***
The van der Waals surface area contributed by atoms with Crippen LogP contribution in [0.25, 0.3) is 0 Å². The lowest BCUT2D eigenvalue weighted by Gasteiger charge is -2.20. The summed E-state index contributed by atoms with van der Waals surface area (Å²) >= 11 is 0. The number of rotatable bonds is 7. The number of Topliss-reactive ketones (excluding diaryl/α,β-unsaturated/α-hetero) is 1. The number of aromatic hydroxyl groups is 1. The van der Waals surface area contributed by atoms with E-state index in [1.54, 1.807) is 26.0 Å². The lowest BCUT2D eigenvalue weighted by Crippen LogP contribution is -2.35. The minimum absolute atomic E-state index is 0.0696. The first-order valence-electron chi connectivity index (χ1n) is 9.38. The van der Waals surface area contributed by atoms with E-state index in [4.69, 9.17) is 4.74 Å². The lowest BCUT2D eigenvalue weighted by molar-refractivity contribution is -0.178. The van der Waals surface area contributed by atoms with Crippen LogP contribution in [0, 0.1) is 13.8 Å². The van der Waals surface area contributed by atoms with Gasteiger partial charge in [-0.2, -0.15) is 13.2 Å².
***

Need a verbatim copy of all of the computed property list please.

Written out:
The van der Waals surface area contributed by atoms with Crippen LogP contribution in [0.25, 0.3) is 0 Å². The lowest BCUT2D eigenvalue weighted by Gasteiger charge is -2.20. The summed E-state index contributed by atoms with van der Waals surface area (Å²) >= 11 is 0. The number of rotatable bonds is 7. The number of Topliss-reactive ketones (excluding diaryl/α,β-unsaturated/α-hetero) is 1. The number of aromatic hydroxyl groups is 1. The van der Waals surface area contributed by atoms with E-state index in [1.54, 1.807) is 26.0 Å². The lowest BCUT2D eigenvalue weighted by Crippen LogP contribution is -2.35. The minimum absolute atomic E-state index is 0.0696. The first-order valence-electron chi connectivity index (χ1n) is 9.38. The van der Waals surface area contributed by atoms with E-state index in [4.69, 9.17) is 4.74 Å². The lowest BCUT2D eigenvalue weighted by molar-refractivity contribution is -0.178. The van der Waals surface area contributed by atoms with Crippen LogP contribution in [0, 0.1) is 13.8 Å². The van der Waals surface area contributed by atoms with Gasteiger partial charge in [-0.2, -0.15) is 13.2 Å².